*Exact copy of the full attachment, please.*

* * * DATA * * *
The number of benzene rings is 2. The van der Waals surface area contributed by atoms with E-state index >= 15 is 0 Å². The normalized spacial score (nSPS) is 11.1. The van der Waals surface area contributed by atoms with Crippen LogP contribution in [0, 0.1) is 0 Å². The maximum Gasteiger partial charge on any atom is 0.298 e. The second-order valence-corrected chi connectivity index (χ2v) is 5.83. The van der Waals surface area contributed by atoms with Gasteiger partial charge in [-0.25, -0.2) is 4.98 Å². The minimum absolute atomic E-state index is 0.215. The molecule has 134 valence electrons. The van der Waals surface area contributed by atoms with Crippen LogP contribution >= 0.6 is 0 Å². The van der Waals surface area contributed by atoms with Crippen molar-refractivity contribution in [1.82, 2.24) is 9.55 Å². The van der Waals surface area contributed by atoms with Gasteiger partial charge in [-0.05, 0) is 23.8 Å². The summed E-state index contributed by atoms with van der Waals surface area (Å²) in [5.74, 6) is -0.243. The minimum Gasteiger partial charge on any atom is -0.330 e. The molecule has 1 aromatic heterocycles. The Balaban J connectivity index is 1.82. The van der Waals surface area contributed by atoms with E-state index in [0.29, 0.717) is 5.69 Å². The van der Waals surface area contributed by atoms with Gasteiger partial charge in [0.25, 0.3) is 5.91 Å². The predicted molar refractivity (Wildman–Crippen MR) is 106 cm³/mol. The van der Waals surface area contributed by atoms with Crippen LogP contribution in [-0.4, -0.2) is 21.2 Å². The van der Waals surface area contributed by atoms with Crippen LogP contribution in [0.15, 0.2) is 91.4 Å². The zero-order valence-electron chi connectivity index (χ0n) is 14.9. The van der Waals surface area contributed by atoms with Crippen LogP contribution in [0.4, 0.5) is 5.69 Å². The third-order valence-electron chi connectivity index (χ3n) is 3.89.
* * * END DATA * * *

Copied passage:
The number of benzene rings is 2. The van der Waals surface area contributed by atoms with E-state index >= 15 is 0 Å². The normalized spacial score (nSPS) is 11.1. The van der Waals surface area contributed by atoms with Crippen LogP contribution in [0, 0.1) is 0 Å². The maximum Gasteiger partial charge on any atom is 0.298 e. The second-order valence-corrected chi connectivity index (χ2v) is 5.83. The van der Waals surface area contributed by atoms with Gasteiger partial charge in [-0.25, -0.2) is 4.98 Å². The minimum absolute atomic E-state index is 0.215. The molecule has 134 valence electrons. The van der Waals surface area contributed by atoms with Crippen LogP contribution >= 0.6 is 0 Å². The van der Waals surface area contributed by atoms with Crippen molar-refractivity contribution in [1.82, 2.24) is 9.55 Å². The van der Waals surface area contributed by atoms with Gasteiger partial charge in [-0.05, 0) is 23.8 Å². The summed E-state index contributed by atoms with van der Waals surface area (Å²) in [5.74, 6) is -0.243. The minimum Gasteiger partial charge on any atom is -0.330 e. The molecule has 1 aromatic heterocycles. The Balaban J connectivity index is 1.82. The van der Waals surface area contributed by atoms with E-state index in [0.29, 0.717) is 5.69 Å². The van der Waals surface area contributed by atoms with Gasteiger partial charge in [0.25, 0.3) is 5.91 Å². The predicted molar refractivity (Wildman–Crippen MR) is 106 cm³/mol. The van der Waals surface area contributed by atoms with Crippen LogP contribution in [-0.4, -0.2) is 21.2 Å². The van der Waals surface area contributed by atoms with Crippen LogP contribution in [0.15, 0.2) is 91.4 Å². The zero-order valence-electron chi connectivity index (χ0n) is 14.9. The van der Waals surface area contributed by atoms with Crippen LogP contribution in [0.4, 0.5) is 5.69 Å². The third-order valence-electron chi connectivity index (χ3n) is 3.89.